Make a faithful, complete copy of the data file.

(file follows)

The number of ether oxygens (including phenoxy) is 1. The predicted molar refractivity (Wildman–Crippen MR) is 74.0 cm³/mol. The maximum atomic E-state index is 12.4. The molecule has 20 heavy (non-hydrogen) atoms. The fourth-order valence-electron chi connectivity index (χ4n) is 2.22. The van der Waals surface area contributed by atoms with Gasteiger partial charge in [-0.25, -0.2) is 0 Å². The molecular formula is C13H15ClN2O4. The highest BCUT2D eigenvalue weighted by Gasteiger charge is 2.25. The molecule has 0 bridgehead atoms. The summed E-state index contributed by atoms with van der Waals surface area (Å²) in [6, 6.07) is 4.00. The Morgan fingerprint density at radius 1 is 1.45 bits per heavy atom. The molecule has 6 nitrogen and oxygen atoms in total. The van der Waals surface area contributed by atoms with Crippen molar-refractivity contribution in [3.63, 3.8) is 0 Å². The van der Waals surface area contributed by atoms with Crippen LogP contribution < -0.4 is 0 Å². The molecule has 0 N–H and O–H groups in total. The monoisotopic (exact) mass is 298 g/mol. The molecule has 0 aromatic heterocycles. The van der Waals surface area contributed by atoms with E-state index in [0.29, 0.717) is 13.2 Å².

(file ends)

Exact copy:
The number of ether oxygens (including phenoxy) is 1. The predicted molar refractivity (Wildman–Crippen MR) is 74.0 cm³/mol. The maximum atomic E-state index is 12.4. The molecule has 20 heavy (non-hydrogen) atoms. The fourth-order valence-electron chi connectivity index (χ4n) is 2.22. The van der Waals surface area contributed by atoms with Gasteiger partial charge in [-0.25, -0.2) is 0 Å². The molecular formula is C13H15ClN2O4. The highest BCUT2D eigenvalue weighted by Gasteiger charge is 2.25. The molecule has 0 bridgehead atoms. The summed E-state index contributed by atoms with van der Waals surface area (Å²) in [6, 6.07) is 4.00. The Morgan fingerprint density at radius 1 is 1.45 bits per heavy atom. The molecule has 6 nitrogen and oxygen atoms in total. The van der Waals surface area contributed by atoms with Crippen molar-refractivity contribution in [3.63, 3.8) is 0 Å². The van der Waals surface area contributed by atoms with Crippen LogP contribution < -0.4 is 0 Å². The molecule has 0 N–H and O–H groups in total. The monoisotopic (exact) mass is 298 g/mol. The molecule has 0 aromatic heterocycles. The van der Waals surface area contributed by atoms with E-state index in [0.29, 0.717) is 13.2 Å².